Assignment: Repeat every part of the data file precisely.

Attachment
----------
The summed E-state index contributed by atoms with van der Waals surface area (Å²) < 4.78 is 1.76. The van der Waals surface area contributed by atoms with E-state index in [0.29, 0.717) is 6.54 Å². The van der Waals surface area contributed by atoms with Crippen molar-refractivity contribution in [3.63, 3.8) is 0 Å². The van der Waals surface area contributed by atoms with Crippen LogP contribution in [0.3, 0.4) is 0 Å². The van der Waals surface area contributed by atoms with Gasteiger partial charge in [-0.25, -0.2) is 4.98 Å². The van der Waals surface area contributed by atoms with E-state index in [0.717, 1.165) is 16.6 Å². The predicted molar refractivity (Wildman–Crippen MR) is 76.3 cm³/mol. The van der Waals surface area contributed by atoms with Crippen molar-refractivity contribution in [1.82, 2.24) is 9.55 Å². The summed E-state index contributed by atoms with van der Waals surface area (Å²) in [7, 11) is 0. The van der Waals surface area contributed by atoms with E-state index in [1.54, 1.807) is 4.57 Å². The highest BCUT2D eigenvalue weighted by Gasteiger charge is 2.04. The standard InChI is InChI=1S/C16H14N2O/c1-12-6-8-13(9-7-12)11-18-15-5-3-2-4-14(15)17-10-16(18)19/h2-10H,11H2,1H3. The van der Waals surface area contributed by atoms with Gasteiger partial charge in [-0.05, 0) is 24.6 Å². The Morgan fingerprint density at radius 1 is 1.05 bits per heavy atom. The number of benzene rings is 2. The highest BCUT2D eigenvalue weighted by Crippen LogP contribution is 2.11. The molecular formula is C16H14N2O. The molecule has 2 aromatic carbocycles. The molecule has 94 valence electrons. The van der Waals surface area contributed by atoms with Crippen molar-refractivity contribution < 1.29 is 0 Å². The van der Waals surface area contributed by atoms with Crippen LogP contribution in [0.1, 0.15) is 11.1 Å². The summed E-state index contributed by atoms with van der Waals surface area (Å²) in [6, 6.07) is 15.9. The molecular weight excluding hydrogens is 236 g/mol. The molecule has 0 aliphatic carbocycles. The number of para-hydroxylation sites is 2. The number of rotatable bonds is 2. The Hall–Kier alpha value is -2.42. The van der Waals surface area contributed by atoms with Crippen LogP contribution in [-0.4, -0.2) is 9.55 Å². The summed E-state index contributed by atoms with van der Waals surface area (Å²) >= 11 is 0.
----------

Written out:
The summed E-state index contributed by atoms with van der Waals surface area (Å²) < 4.78 is 1.76. The van der Waals surface area contributed by atoms with E-state index in [0.29, 0.717) is 6.54 Å². The van der Waals surface area contributed by atoms with Crippen molar-refractivity contribution in [3.63, 3.8) is 0 Å². The van der Waals surface area contributed by atoms with Crippen LogP contribution in [0.3, 0.4) is 0 Å². The van der Waals surface area contributed by atoms with Gasteiger partial charge in [-0.25, -0.2) is 4.98 Å². The van der Waals surface area contributed by atoms with E-state index in [0.717, 1.165) is 16.6 Å². The predicted molar refractivity (Wildman–Crippen MR) is 76.3 cm³/mol. The van der Waals surface area contributed by atoms with Crippen molar-refractivity contribution in [1.82, 2.24) is 9.55 Å². The summed E-state index contributed by atoms with van der Waals surface area (Å²) in [7, 11) is 0. The van der Waals surface area contributed by atoms with E-state index in [1.54, 1.807) is 4.57 Å². The highest BCUT2D eigenvalue weighted by Gasteiger charge is 2.04. The standard InChI is InChI=1S/C16H14N2O/c1-12-6-8-13(9-7-12)11-18-15-5-3-2-4-14(15)17-10-16(18)19/h2-10H,11H2,1H3. The van der Waals surface area contributed by atoms with Gasteiger partial charge in [-0.05, 0) is 24.6 Å². The Morgan fingerprint density at radius 1 is 1.05 bits per heavy atom. The number of benzene rings is 2. The highest BCUT2D eigenvalue weighted by Crippen LogP contribution is 2.11. The molecular formula is C16H14N2O. The molecule has 2 aromatic carbocycles. The molecule has 94 valence electrons. The van der Waals surface area contributed by atoms with Crippen molar-refractivity contribution < 1.29 is 0 Å². The van der Waals surface area contributed by atoms with Crippen LogP contribution in [0.1, 0.15) is 11.1 Å². The summed E-state index contributed by atoms with van der Waals surface area (Å²) in [6, 6.07) is 15.9. The molecular weight excluding hydrogens is 236 g/mol. The molecule has 0 aliphatic carbocycles. The number of para-hydroxylation sites is 2. The number of rotatable bonds is 2. The Hall–Kier alpha value is -2.42. The van der Waals surface area contributed by atoms with Crippen LogP contribution in [-0.4, -0.2) is 9.55 Å². The summed E-state index contributed by atoms with van der Waals surface area (Å²) >= 11 is 0.